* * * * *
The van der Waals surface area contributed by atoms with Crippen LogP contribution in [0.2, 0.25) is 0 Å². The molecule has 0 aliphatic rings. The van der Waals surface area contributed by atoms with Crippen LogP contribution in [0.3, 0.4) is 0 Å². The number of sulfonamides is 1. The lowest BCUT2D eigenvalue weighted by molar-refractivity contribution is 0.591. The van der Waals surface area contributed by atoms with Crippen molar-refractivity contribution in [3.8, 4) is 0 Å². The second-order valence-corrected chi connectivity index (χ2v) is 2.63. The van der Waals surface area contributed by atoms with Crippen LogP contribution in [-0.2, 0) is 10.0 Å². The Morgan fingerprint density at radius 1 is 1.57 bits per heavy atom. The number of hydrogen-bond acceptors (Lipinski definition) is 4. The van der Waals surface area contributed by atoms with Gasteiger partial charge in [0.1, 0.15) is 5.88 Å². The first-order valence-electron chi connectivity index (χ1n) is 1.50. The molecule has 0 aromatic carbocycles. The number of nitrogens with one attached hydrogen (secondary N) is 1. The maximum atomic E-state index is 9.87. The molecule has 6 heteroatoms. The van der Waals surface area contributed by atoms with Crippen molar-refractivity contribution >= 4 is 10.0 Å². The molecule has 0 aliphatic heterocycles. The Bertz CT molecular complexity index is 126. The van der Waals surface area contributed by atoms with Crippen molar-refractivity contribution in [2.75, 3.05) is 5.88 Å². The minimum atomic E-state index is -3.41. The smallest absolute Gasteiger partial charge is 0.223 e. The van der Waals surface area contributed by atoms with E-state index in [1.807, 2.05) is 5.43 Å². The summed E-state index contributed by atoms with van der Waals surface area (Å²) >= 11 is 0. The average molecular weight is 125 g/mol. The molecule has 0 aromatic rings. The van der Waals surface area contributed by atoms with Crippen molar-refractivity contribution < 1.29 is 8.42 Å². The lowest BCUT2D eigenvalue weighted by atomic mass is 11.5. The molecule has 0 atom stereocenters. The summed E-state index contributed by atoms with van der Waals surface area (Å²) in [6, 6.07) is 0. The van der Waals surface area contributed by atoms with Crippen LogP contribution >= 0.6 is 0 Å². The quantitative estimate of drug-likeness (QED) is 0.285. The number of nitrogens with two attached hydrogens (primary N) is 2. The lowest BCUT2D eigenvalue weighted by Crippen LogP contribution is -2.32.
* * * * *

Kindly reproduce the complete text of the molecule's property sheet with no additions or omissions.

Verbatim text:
The van der Waals surface area contributed by atoms with Crippen LogP contribution in [0.2, 0.25) is 0 Å². The molecule has 0 aliphatic rings. The van der Waals surface area contributed by atoms with Crippen LogP contribution in [0.3, 0.4) is 0 Å². The number of sulfonamides is 1. The lowest BCUT2D eigenvalue weighted by molar-refractivity contribution is 0.591. The van der Waals surface area contributed by atoms with Crippen molar-refractivity contribution in [3.8, 4) is 0 Å². The second-order valence-corrected chi connectivity index (χ2v) is 2.63. The van der Waals surface area contributed by atoms with Crippen LogP contribution in [-0.2, 0) is 10.0 Å². The Morgan fingerprint density at radius 1 is 1.57 bits per heavy atom. The number of hydrogen-bond acceptors (Lipinski definition) is 4. The van der Waals surface area contributed by atoms with Gasteiger partial charge in [0.1, 0.15) is 5.88 Å². The first-order valence-electron chi connectivity index (χ1n) is 1.50. The molecule has 0 aromatic carbocycles. The number of nitrogens with one attached hydrogen (secondary N) is 1. The maximum atomic E-state index is 9.87. The molecule has 6 heteroatoms. The van der Waals surface area contributed by atoms with Crippen molar-refractivity contribution >= 4 is 10.0 Å². The molecule has 0 aliphatic heterocycles. The Bertz CT molecular complexity index is 126. The van der Waals surface area contributed by atoms with Crippen molar-refractivity contribution in [2.75, 3.05) is 5.88 Å². The minimum atomic E-state index is -3.41. The smallest absolute Gasteiger partial charge is 0.223 e. The van der Waals surface area contributed by atoms with E-state index in [1.807, 2.05) is 5.43 Å². The summed E-state index contributed by atoms with van der Waals surface area (Å²) >= 11 is 0. The average molecular weight is 125 g/mol. The molecule has 0 aromatic rings. The van der Waals surface area contributed by atoms with Crippen molar-refractivity contribution < 1.29 is 8.42 Å². The lowest BCUT2D eigenvalue weighted by atomic mass is 11.5. The molecule has 0 atom stereocenters. The summed E-state index contributed by atoms with van der Waals surface area (Å²) in [6, 6.07) is 0. The van der Waals surface area contributed by atoms with Crippen LogP contribution >= 0.6 is 0 Å². The quantitative estimate of drug-likeness (QED) is 0.285. The number of nitrogens with two attached hydrogens (primary N) is 2. The lowest BCUT2D eigenvalue weighted by Crippen LogP contribution is -2.32.